Associate Professor of Anthropology and Peace Studies; Director of Doctoral Studies
317 Hesburgh Center for International Studies
Notre Dame, IN 46556
Phone: (574) 631-5099
Fax: (574) 631-6973
Areas of Expertise: Development anthropology; youth; structural violence; poverty, education; food security; Ebola; ethnoprimatology
Dr. Bolten has been working in Sierra Leone since 2003, focusing first on issues of memory, poverty, morality, and post-war development. Her first book I Did It to Save My Life: Love and Survival in Sierra Leone (2012) is part of the University of California Press Series in Public Anthropology. Her second book, Serious Youth in Sierra Leone: An Ethnography of Performance and Global Connection, was published by Oxford University Press in 2020. The book focuses on the material practices of youth who, instead of wanting to overthrow or change a patronage system widely credited with causing the war, instead yearn to belong to it. This bid to be taken “seriously” is misinterpreted by adults who feel threatened by young people’s facility with technology and the trappings of globalization, causing intergenerational friction.
SInce 2014 Bolten has been involved in the Tonkolili Chimpanzee Project in central Sierra Leone, where she has been investigating the nexus between food insecurity, population growth and family dynamics, land degradation, and wildlife competition. The first outputs from that project have been published in the edited volume Living WIth Animals, and in The American Journal of Physical Anthropology and African Studies Review, with several more expected in the coming years. A pilot project examining the links between structural violence, poverty, and drug use by young people has been put on hold due to COVID, with an anticipated pilot phase in 2022.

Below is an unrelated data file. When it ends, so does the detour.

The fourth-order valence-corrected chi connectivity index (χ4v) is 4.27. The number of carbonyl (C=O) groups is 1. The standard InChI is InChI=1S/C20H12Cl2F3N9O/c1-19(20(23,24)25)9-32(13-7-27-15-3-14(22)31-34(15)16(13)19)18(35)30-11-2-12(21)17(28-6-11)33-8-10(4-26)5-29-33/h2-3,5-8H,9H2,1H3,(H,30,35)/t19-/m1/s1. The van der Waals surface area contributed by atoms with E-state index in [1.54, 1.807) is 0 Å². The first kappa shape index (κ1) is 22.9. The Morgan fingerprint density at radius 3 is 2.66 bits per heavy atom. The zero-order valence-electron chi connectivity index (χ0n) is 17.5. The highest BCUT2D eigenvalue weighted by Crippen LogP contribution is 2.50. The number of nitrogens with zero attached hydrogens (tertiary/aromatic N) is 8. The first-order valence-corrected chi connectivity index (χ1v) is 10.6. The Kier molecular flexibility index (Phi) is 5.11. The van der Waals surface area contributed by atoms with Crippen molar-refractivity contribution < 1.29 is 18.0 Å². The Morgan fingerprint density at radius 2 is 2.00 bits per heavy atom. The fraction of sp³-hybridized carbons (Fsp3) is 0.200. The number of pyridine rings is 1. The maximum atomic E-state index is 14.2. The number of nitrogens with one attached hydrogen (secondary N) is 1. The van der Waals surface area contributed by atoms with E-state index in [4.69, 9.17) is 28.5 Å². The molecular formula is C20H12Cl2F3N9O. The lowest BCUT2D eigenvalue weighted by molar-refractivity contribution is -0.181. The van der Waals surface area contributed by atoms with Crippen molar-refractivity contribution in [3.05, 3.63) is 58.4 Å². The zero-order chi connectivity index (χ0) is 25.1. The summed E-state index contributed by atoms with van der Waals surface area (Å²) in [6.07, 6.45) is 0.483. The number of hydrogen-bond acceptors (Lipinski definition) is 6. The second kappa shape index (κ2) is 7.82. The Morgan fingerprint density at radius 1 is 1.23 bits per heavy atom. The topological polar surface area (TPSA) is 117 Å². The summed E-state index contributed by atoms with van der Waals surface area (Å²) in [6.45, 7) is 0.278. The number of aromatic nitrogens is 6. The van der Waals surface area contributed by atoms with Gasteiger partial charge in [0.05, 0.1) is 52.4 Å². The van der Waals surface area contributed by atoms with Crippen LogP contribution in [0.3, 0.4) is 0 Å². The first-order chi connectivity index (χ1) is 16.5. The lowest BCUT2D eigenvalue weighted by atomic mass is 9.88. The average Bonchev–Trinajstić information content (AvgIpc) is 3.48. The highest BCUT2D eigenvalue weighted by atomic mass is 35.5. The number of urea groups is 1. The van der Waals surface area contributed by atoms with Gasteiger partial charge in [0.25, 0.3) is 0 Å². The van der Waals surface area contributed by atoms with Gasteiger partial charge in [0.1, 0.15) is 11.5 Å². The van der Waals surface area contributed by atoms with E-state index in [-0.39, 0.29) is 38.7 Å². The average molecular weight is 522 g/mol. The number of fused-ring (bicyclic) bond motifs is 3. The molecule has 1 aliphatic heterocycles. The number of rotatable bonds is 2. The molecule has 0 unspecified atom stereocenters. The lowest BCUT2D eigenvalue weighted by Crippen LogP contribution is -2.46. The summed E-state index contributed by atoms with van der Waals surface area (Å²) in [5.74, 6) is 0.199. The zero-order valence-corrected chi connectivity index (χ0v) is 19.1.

Bolten was a member of the international Ebola Anthropology Emergency Task Force, and co-edited a special issue on Ebola for Anthropological Quarterly in 2017. She has consulted for the United Nations World Food Programme and Physicians for Social Responsibility, and has conducted extensive fieldwork on ethnobotany, eco-tourism, and development in Botswana. Her articles appear in American Anthropologist, Comparative Studies in Society and History, Anthropological Quarterly, and The Journal of Human Rights, among many others.
Bolten currently serves as the Director of Doctoral Studies for the Kroc Institute's Ph.D. Program in Peace Studies.
Journal Article: Cat Bolten and Richard Marcantonio. 2019. "Farmers Facing Climate Change in Southern Zambia 61," Journal of Transdisciplinary Peace Praxis, Vol. 1, No. 1: 61-84
Journal Article: Bolten, C., & Marcantonio, R. (2021). The Paradox of Planning: Agriculture, Schooling, and the Unresolvable Uncertainty of Ideal Family Size in Rural Sierra Leone. African Studies Review, 1-22. doi:10.1017/asr.2020.96